You rarely see it. You seldom get an inkling of it, but the Nigerian music industry is a jungle where everyone eats everyone, and the battle to be ahead is fierce and many times, personal.
Music producer, Melvin Alli-Owe better known by his stage name, Melvitto has poured his heart out on Twitter, detailing how his career has been full of being burned by the biggest artistes in the country.
His revelations, which are gripping and sad, show the often-hushed reality of the music industry that never gets reported or covered by the media. Here he claims to have had his work used without credit, snubbed by Wizkid, Tekno and Iyanya.
You can read a transcript of it below:
“I remember when people didn't want to work with me cause my beats weren't "African" enough, now everybody wanna use xylophone and marimbas in their beats.
I remember when people used to say awon boyz were serious, always have critique but never solutions then commas got on fader and everybody wanted to know how that happened.
I remember all the times we opened up for free and we ain't even get to meet the headliner and all the times we shut the show down before they got on stage.
I remember all the times people wanted to "build" something special and really only looked out for themselves.
I remember the time we opened for Wiz, they told us come to soundcheck, waited for three hours and didn't get a chance to soundcheck.
I remember the time I went to MMG house to get a verse from Iyanya and I waited in the studio for two hours for nobody to show.
I remember the time we went to Tekno's hotel to get a verse and we ended up carrying his luggage, dropping him off, no verse.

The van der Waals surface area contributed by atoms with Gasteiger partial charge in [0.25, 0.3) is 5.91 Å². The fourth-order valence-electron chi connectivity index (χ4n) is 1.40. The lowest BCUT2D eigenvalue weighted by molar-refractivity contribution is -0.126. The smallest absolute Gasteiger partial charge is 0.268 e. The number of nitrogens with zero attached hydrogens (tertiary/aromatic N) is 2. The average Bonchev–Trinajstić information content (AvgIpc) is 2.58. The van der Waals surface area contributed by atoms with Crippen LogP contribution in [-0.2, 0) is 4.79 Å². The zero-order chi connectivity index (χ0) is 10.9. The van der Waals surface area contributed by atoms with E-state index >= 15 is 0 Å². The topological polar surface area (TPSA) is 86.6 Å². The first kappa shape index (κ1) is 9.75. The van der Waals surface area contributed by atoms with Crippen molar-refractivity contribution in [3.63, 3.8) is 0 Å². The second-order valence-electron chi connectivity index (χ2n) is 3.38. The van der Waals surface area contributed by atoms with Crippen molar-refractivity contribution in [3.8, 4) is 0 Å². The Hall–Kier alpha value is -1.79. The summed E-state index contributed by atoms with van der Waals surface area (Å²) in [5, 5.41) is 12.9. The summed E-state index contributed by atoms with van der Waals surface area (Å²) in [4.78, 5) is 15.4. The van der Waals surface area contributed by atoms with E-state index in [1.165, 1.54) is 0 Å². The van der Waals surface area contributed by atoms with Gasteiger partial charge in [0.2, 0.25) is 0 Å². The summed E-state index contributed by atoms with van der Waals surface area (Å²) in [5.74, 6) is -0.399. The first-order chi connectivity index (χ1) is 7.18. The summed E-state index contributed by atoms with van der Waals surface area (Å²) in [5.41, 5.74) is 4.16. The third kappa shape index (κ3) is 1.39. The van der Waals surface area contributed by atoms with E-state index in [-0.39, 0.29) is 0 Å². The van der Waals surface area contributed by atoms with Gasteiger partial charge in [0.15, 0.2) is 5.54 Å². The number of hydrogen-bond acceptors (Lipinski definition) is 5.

Shit just last week, I went to sleep finding out a beat of mine's ended up on Mr Eazi's album with someone else's tag or the time when I was in the studio with Wande till 8am recording and arranging "Iskaba" and I ain't get one "S/O to Mel".
Or the time when the work I did lead to a deal and I wasn't even invited to the signing. All the times we help so many people out and all the times they left us in the dust.
Notice how a'won boyz always have features but we never got featured... When you're good enough to help people but not good enough to feature and people always ask me why I don't act like I'm famous and that's because for me it's always been about the music.
Everybody wanna be famous and important so bad they forget how to be people.”
What Melvitto says is just one story. There are millions of personal stories of tears, sweat and blood that involves both disrespect, theft of content, lack of credits and many more.
How many lesser-known artistes, producers, songwriters and creatives have been burned in numerous ways?
When you scratch the underbelly of the industry and peer through all of that finery and razzmatazz, then you discover that underneath the parties and ostentatious display of wealth, there is pain and sorrow, which is a by-product of unregulated and unhealthy competition.
He is winning now. But his is just one story that ends with hope. Others don’t make through the underground. They lose their soul, motivation, and in many cases, their talent.